The ability to learn from experience is usually thought of as a specifically human (or more generally biological) attribute. But modern-day machines are also capable of automatic learning. Computers no longer need to be explicitly programmed for specific tasks. They can now be trained in a data-driven manner to tackle broad classes of problems: The greater the range of examples they have been exposed to, the more reliably they can discern regularities and patterns in the data. In this way, they learn to relate data points to each other, draw conclusions and make predictions. And at the point where such algorithms have acquired the capacity to generate appropriate actions from observational data in complex and dynamic systems, one has crossed the boundary that separates machine learning from artificial intelligence. Already, machine learning algorithms have become an integral part of speech-processing devices, and find use in face recognition and image processing programs. They also provide the basis for the development of diagnostic tools in medicine and autonomous processing systems in areas such as logistics and industrial manufacturing. The commercial potential of such applications is regarded as enormous, which explains why the term ‘artificial intelligence (AI)’ has so rapidly established itself in public discourse.
Now researchers based at LMU and the Technical University of Munich (TUM) have joined forces to set up the Munich Center for Machine Learning (MCML). The new Center will accommodate 15 teams specializing in the fields of data science, informatics and statistics. “The Center is designed not only to stimulate basic research in the field of machine learning, but also to make users in science and business aware of its potential,” says Professor Thomas Seidl, who holds a Chair in Database Systems and Data Mining at LMU, and Coordinator of the MCML. Thus, issues relating to practice-oriented research and the development of novel methodologies will make up a large part of the MCML’s mission. The new network, which also includes other research institutions and commercial entities, will therefore seek ways of translating innovative concepts from the field of machine learning into the commercial sphere. The Federal Ministry for Education and Research (BMBF) is providing 7.5 million euros in funding over four years for the MCML. The BMBF will provide financial backing for a total of four such Centers in Machine Learning. Project management lies in the hands of the German Aerospace Center (DLR).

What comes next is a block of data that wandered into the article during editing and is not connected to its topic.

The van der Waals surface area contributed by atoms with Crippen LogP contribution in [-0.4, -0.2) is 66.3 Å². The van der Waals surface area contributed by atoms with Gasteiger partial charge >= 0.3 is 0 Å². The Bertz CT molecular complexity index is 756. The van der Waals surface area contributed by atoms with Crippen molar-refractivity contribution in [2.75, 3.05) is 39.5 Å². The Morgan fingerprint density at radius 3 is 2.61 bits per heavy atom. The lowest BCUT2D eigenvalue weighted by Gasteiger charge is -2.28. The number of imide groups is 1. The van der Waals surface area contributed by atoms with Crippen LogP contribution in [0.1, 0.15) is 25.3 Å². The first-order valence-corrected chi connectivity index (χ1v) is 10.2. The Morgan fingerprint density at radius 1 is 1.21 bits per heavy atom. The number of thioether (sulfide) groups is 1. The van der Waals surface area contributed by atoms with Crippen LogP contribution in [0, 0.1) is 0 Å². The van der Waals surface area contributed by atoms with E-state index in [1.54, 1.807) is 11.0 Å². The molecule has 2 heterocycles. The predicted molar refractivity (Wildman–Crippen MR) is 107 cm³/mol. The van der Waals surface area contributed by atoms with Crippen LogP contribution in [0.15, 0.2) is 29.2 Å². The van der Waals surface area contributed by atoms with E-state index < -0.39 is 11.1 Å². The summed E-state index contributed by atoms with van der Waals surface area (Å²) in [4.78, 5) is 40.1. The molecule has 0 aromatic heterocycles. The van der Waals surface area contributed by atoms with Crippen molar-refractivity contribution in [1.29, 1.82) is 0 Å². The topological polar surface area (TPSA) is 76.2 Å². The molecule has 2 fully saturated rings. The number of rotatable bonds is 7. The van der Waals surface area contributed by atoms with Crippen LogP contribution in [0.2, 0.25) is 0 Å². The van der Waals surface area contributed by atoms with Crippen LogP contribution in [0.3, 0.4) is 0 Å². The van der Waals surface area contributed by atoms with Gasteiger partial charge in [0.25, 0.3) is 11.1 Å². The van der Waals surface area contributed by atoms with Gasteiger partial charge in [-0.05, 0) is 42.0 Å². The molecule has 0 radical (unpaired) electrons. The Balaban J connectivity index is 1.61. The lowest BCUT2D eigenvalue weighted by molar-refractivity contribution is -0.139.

The MCML will focus on a specific set of applications – settings in which its scientists believe that machine learning concepts can be profitably developed, implemented and evaluated. The areas selected are Industry 4.0, mobility, healthcare and the biosciences. The idea is to develop methods for use with specific types of data, such as graphs, networks, time series and sensor data. “The range of socially relevant applications for new methods of machine learning is huge,” says Professor Daniel Cremers, who holds the Chair of Computer Vision & Artificial Intelligence at the TUM, and is Joint Coordinator of the MCML.
“Automated modelling, open-source software and explainability are key components for successful transfer of machine learning methods into everyday practice. Germany also must ensure a sufficient training in statistics, data analysis and the use of algorithms for its citizens. These are precisely the goals that the MCML is intended to achieve,” says Bernd Bischl, Professor of Computational Statistics at LMU and Joint Coordinator of the MCML. Thy is why the Center will not only make the newly developed methods available for use in the applied sciences and in commercial processes, but will also apply them in training students to attack real-life problems and in the context of a carefully structured teaching concept targeted specifically at practitioners in the commercial sector.